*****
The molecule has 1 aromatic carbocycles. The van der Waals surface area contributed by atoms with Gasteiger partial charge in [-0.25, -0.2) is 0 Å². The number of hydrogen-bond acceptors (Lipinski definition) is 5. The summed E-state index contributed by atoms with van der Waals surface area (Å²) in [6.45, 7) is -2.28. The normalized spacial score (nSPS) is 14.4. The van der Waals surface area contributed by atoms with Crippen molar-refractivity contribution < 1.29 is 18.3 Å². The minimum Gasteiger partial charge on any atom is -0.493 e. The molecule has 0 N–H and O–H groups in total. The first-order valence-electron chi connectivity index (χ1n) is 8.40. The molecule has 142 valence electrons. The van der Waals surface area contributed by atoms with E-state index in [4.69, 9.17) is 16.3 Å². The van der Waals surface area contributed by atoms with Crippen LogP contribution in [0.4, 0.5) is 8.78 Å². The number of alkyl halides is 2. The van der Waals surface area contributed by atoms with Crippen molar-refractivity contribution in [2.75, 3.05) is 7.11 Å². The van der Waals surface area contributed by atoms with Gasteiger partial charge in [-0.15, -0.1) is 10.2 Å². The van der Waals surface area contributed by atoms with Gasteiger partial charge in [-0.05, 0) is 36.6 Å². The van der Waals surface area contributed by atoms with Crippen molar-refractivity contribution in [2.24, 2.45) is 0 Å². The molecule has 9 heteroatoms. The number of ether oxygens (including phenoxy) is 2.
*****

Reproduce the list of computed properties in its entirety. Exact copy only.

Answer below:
The molecule has 1 aromatic carbocycles. The van der Waals surface area contributed by atoms with Gasteiger partial charge in [-0.25, -0.2) is 0 Å². The number of hydrogen-bond acceptors (Lipinski definition) is 5. The summed E-state index contributed by atoms with van der Waals surface area (Å²) in [6.45, 7) is -2.28. The normalized spacial score (nSPS) is 14.4. The van der Waals surface area contributed by atoms with Crippen molar-refractivity contribution < 1.29 is 18.3 Å². The minimum Gasteiger partial charge on any atom is -0.493 e. The molecule has 0 N–H and O–H groups in total. The first-order valence-electron chi connectivity index (χ1n) is 8.40. The molecule has 142 valence electrons. The van der Waals surface area contributed by atoms with E-state index in [4.69, 9.17) is 16.3 Å². The van der Waals surface area contributed by atoms with Crippen LogP contribution in [0.4, 0.5) is 8.78 Å². The number of alkyl halides is 2. The van der Waals surface area contributed by atoms with Crippen molar-refractivity contribution in [2.75, 3.05) is 7.11 Å². The van der Waals surface area contributed by atoms with Gasteiger partial charge in [-0.15, -0.1) is 10.2 Å². The van der Waals surface area contributed by atoms with Gasteiger partial charge in [-0.05, 0) is 36.6 Å². The van der Waals surface area contributed by atoms with Crippen molar-refractivity contribution in [2.24, 2.45) is 0 Å². The molecule has 9 heteroatoms. The number of ether oxygens (including phenoxy) is 2.